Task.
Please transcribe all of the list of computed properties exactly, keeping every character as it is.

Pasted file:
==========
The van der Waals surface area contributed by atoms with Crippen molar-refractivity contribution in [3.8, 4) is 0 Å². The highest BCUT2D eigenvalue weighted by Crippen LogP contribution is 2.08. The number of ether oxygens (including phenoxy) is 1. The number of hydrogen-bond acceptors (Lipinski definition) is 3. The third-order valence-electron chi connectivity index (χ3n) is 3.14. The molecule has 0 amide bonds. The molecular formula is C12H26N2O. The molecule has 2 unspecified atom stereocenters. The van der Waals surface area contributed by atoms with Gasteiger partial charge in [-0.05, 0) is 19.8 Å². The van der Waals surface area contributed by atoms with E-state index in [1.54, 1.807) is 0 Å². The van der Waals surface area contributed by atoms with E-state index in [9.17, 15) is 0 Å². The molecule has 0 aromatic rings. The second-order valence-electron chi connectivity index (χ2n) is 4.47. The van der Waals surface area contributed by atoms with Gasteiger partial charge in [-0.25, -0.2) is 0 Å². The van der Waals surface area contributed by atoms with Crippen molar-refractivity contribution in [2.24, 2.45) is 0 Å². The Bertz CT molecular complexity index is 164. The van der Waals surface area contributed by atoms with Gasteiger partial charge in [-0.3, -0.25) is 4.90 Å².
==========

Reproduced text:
The van der Waals surface area contributed by atoms with Crippen molar-refractivity contribution in [3.8, 4) is 0 Å². The highest BCUT2D eigenvalue weighted by Crippen LogP contribution is 2.08. The number of ether oxygens (including phenoxy) is 1. The number of hydrogen-bond acceptors (Lipinski definition) is 3. The third-order valence-electron chi connectivity index (χ3n) is 3.14. The molecule has 0 amide bonds. The molecular formula is C12H26N2O. The molecule has 2 unspecified atom stereocenters. The van der Waals surface area contributed by atoms with Gasteiger partial charge in [-0.05, 0) is 19.8 Å². The van der Waals surface area contributed by atoms with E-state index in [1.54, 1.807) is 0 Å². The van der Waals surface area contributed by atoms with E-state index in [9.17, 15) is 0 Å². The molecule has 0 aromatic rings. The second-order valence-electron chi connectivity index (χ2n) is 4.47. The van der Waals surface area contributed by atoms with Gasteiger partial charge in [-0.25, -0.2) is 0 Å². The van der Waals surface area contributed by atoms with Crippen molar-refractivity contribution in [2.24, 2.45) is 0 Å². The Bertz CT molecular complexity index is 164. The van der Waals surface area contributed by atoms with Gasteiger partial charge in [-0.3, -0.25) is 4.90 Å².